Wednesday, May 05, 2004

But that's our word for making fun of you!

Don't get me wrong. Just because I don't want Bush around for another four years (and didn't want him in the Oval Office at all) doesn't mean that I won't give him credit where credit's due.

Matt W@Gene Expression responds to Dubya's comments of April 30, which echo Dubya's comments of April 13.

Some of the debate really center around the fact that people don't believe Iraq can be free; that if you're Muslim, or perhaps brown-skinned, you can't be self-governing and free.
Matt W titles his post "If you don't agree with my political agenda, you're a racist!" and notes,
Bush's statement not only uses the tactics of the hard left, but is utterly ridiculous. First of all, Bush assumes that everyone MUST be the same and that to believe otherwise is racist. But he makes another assumption--that the nonexistence of any racial differences means that Iraq can (fairly) easily become a democracy....The idea that Iraq can become a democracy anytime soon is foolish, and it seems to me that Bush is trying to cover up his mindless idealism with charges of racism.
emphasis mine
Matt W's phrasing seems to denote, "Bush uses hard-left tactics and is also utterly ridiculous". I would argue that "hard-left tactics are utterly ridiculous, so their use is in keeping with the character of one George W. Bush".

Though I agree with Matt W that Bush is blindly and excessively optimistic about the prospects for lasting democracy in Iraq, I must admit that I took no small pleasure in imagining the apopleptic reaction of Hard-Leftists to Dubya stealing some of their favorite lines. Why, the kleptomaniacal cleverness of it is almost Clintonian!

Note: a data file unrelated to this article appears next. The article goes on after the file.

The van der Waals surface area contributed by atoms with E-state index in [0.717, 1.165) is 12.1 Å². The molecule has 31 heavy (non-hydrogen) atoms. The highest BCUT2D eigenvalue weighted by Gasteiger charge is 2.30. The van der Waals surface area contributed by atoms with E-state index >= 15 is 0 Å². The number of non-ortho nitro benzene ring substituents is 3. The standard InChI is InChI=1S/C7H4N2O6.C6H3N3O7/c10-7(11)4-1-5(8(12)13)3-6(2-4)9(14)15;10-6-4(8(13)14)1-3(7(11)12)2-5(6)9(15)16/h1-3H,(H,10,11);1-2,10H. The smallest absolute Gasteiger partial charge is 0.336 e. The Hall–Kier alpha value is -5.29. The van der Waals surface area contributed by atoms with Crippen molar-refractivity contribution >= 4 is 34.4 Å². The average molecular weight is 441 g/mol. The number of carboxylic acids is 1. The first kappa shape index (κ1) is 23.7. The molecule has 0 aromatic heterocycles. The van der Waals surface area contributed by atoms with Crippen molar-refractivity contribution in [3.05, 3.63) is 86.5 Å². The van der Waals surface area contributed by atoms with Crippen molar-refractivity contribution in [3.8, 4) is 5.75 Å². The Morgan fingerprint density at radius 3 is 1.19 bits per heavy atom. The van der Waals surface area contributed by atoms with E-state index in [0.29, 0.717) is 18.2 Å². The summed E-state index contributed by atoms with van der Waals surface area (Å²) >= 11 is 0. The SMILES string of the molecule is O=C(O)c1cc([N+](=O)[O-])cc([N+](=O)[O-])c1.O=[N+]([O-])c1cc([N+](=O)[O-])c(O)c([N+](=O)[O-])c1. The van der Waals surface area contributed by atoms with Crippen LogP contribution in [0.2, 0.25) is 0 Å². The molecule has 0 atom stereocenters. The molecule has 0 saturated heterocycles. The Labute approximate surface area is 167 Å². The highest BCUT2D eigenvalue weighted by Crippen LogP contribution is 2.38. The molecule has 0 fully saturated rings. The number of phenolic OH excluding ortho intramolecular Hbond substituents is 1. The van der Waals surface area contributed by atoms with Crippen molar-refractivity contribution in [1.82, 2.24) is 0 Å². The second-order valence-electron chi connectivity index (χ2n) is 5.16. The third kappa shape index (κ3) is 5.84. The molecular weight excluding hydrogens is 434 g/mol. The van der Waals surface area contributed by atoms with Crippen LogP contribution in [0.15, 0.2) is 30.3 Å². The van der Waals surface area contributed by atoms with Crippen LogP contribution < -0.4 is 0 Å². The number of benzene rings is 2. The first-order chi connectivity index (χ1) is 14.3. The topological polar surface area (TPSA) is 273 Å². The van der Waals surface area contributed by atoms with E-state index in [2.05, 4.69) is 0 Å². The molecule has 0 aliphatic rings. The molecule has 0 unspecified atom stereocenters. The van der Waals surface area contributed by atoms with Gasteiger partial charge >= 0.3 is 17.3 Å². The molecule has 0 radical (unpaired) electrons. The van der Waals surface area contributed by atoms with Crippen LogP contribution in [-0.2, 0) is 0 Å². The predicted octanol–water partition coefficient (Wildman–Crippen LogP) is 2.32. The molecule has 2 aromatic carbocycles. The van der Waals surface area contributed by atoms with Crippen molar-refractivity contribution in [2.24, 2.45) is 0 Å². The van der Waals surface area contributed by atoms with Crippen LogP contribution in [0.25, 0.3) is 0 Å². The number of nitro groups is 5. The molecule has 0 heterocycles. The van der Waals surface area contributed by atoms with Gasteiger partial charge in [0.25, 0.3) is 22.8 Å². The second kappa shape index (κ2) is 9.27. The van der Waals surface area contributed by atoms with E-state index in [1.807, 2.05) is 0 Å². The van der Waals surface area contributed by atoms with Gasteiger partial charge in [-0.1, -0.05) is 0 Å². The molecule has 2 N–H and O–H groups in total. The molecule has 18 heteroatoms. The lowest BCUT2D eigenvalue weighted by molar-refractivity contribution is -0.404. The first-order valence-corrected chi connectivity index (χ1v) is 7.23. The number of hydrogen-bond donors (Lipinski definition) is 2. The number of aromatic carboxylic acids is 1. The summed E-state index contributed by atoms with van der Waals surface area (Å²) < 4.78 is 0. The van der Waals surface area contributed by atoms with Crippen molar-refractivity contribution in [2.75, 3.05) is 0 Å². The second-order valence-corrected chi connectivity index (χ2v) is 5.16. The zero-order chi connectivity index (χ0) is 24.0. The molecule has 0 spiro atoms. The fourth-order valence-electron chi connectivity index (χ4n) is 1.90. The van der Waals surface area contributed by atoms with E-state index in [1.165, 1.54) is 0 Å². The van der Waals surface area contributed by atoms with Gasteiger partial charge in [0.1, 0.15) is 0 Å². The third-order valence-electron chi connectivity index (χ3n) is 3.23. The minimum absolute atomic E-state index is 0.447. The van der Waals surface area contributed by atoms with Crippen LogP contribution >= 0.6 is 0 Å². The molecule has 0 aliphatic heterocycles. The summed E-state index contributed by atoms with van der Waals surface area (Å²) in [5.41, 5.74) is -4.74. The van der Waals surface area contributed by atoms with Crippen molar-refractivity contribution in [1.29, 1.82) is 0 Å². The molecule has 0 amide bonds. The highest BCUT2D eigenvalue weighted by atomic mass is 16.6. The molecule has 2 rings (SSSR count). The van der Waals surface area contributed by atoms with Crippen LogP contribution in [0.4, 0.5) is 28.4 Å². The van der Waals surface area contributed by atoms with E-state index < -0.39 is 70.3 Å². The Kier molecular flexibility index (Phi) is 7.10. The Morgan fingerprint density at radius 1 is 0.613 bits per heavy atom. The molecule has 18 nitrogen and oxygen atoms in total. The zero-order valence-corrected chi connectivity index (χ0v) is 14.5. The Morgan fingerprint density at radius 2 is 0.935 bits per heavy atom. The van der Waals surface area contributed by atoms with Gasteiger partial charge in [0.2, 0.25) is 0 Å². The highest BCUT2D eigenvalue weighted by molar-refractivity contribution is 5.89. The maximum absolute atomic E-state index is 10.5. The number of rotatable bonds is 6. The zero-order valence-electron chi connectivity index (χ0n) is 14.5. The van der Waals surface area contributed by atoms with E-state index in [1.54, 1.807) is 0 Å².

I suppose it's too much to hope that hearing their own words coming out of their bete noire's mouth will shock them into abandoning the "utterly ridiculous" tactics of "covering up mindless idealism with charges of racism".

The back-and-forth between Matt W and razib in the comments is great too.

i don't think that iraq is dominated by "radical islam." i think it is dominated by middle of the road muslims. i just happen to think that middle of the road muslims strike many westerners as "radical" because their social values resemble christian fundamentalists (and beyond) more than they do middle of the road christians, while real radical muslims can find a cognate only among christian reconstructionists, who are such as a marginal movement numerically that most americans don't know who they are.

but, saying all that, bush pulling out the race card is a real bad sign. 90% of the time that the Left does it it tends to indicate a lack of substance or coherent rebuttal.

Matt W.
Well, my only problem with calling most Middle Eastern Muslims "middle of the road" (even though it is accurate when comparing Iraqi Muslims to Muslims worldwide) or moderate is that it suggests that their level of fundamentalism/radicalism is not much different from Chritians in the U.S. This is a false assumption that much of the Left and some neocons use to suggest that our problem with Islam in the Middle East is limited to a handful of fanatics, when in reality quite a large number of Middle Eastern Muslims are radically religious by Western standards.